The Passing of Robert C. Scott, M.D.
October 13, 2009
Oakland, Calif. -- The family, friends, colleagues and associates of Robert C. Scott, M.D., are deeply saddened to announce his passing on Thursday, October 8, 2009, approximately 8:00 p.m., PST. Dr. Scott died from complications of two intensive blood clots: one in the lung, and one on the brain. He was in the care of Alta Bates-Summit Medical Center, Oakland, CA.
Scott was admitted to the hospital on Thursday, October 1, and departed one week later. He was 65 years old.
Born in Chicago, IL, Scott earned his B.S. degree at Parsons College in Fairfield, Iowa, followed by a M.S. degree and M. Ed at University of Illinois; he moved to California in 1968.
In 1969, Scott taught anatomy, physiology and microbiology at Laney College in Oakland, CA.
In 1974, he completed medical school at the University of California, San Francisco, followed by the completion of an internship in medicine at Emory University Hospital in Atlanta, Georgia.
In 1975, Scott held a residency in Internal Medicine at Stanford University Hospitals in Palo Alto, California until 1977.
Thereafter, Scott entered private practice some 32 years ago, specializing in infectious diseases and internal medicine. His Oakland based practice served several thousand patients, over 400 of who have the HIV virus -- often working in typical 13-hour work days.
He was a Regent's Scholar of the University of California and a member of Phi Kappa Phi, Beta Beta, and other national honor societies. He served as a clinical instructor at the Medical Schools of the University of California, San Francisco, Davis, and Stanford University.
A leading advocate for HIV/AIDS treatment and research, Scott led best practices in urban HIV prevention and treatment and was frequently asked to address practitioners and medical professionals throughout the United States and abroad.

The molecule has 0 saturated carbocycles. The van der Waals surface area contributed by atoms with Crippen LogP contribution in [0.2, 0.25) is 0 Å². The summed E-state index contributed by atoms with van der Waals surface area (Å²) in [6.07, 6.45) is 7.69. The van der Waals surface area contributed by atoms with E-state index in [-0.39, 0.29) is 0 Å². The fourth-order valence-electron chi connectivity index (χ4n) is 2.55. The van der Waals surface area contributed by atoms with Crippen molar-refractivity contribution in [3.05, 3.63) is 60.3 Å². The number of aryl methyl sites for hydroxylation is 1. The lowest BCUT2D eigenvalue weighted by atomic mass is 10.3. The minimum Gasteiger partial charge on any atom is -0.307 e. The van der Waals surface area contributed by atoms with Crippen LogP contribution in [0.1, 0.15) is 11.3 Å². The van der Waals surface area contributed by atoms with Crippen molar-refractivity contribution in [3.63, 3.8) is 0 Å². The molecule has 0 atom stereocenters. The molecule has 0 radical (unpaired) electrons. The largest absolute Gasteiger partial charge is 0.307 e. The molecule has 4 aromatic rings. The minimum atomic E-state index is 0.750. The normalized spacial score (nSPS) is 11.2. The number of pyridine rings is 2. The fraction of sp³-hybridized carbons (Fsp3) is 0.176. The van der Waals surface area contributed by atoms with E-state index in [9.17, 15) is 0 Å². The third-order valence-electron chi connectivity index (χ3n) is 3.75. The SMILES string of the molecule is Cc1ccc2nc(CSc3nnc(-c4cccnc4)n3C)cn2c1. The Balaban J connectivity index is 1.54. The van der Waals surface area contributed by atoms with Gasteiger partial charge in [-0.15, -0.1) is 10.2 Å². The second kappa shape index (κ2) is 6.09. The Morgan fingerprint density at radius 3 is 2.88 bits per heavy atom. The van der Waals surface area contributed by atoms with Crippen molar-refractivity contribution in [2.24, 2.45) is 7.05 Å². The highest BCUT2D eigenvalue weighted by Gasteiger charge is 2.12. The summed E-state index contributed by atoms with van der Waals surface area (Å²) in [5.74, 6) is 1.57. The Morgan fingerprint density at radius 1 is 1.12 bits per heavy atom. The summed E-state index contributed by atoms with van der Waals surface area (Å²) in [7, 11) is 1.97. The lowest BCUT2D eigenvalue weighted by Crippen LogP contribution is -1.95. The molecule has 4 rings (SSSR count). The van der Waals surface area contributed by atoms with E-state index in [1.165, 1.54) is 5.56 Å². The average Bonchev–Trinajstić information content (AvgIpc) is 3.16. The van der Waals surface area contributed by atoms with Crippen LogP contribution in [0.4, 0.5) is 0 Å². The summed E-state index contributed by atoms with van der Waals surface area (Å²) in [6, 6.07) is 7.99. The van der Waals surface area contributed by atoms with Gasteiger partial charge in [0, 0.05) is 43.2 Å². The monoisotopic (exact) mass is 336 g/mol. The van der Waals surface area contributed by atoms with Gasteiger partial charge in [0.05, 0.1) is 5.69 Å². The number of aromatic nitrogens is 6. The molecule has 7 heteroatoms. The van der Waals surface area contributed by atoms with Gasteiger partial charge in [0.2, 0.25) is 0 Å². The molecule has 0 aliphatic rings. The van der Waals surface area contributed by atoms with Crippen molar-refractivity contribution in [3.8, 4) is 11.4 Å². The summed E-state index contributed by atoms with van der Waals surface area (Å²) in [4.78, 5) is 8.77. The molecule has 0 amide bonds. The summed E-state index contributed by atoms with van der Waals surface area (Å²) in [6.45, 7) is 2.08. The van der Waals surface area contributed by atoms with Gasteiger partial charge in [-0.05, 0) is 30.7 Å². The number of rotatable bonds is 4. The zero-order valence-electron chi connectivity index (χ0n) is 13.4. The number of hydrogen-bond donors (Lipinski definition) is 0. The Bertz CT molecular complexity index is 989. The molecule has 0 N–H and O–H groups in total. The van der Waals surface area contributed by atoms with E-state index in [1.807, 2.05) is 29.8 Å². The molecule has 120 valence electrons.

He pioneered innovative treatment of the HIV/AIDS virus when the disease catapulted within the United States in the early 1980s.
Scott founded AIDS Project of the East Bay in Oakland, CA (est. in 1983), a community based organization dedicated to preventing the spread of HIV and supporting individuals infected with the virus through programs targeted at some of the most vulnerable and marginalized individuals in Alameda County. APEB ensures that individuals and communities beyond the reach of other agencies receive professional services of the highest standard.
He was known for his support and contributions to many organizations throughout the community. He was an elected Board Member of the Project Open Hand, Families Created by Adoption, and the HIV Trial Researchers. He also established the Allen Temple Baptist Church AIDS Ministry (one of few black churches to set the tone for faith-based ministries in this area). In addition, he served as an enthusiastic usher at Allen Temple Baptist Church, where he was a member in good standing.
During 2004, Scott became the first African American doctor to become licensed to practice in Zimbabwe, Africa. At the time of his passing, he maintained, on a volunteer basis, over 800 patients in Zimbabwe, where he traveled several times per year to deliver clothing and supplies from Allen Temple's outreach efforts to children whose parents died of AIDS.
Dedicated in all of his endeavors, Scott was a father-figure to the AIDS orphans in Zimbabwe, a confidante to thousands of HIV positive patients, and is a community role model. Indeed, Dr. Scott's commitment to those who are in need cannot be underestimated -- he even still makes house calls.
His was a legacy rivaled by few. Scott was highly regarded both nationally and internationally for his groundbreaking work in HIV/AIDS, giving care to a patient population of over 800 patients at the Mother of Peace Orphanage in Zimbabwe.
His remarkable care and concern for his patient base gave way to his commitment to treating this disease, particularly among under served populations.
Scott saw himself as a "servant to the people."
He was bestowed innumerable accolades, commendations, special honors and recognition among them:
He was characterized as a person who felt that his true wealth was the good he did in the world.
He leaves to mourn his partner of 22 years, Lamont Nickens, two adopted sons: Melvin and Jesse; cousins, extended family, loyal patients and a host of colleagues and friends.
Funeral services will be held Saturday, October 17, 2009, 11:00 a.m., Allen Temple Baptist Church, 8501 International Blvd., Oakland, CA.
In lieu of flowers, the family has asked that donations be made to the Allen Temple AIDS Ministry and AIDS Project East Bay.
Additional information will be updated to the website at www.allentempleaidsministry.org.
This article was provided by The Black AIDS Institute. Visit Black AIDS Institute's website to find out more about their activities and publications.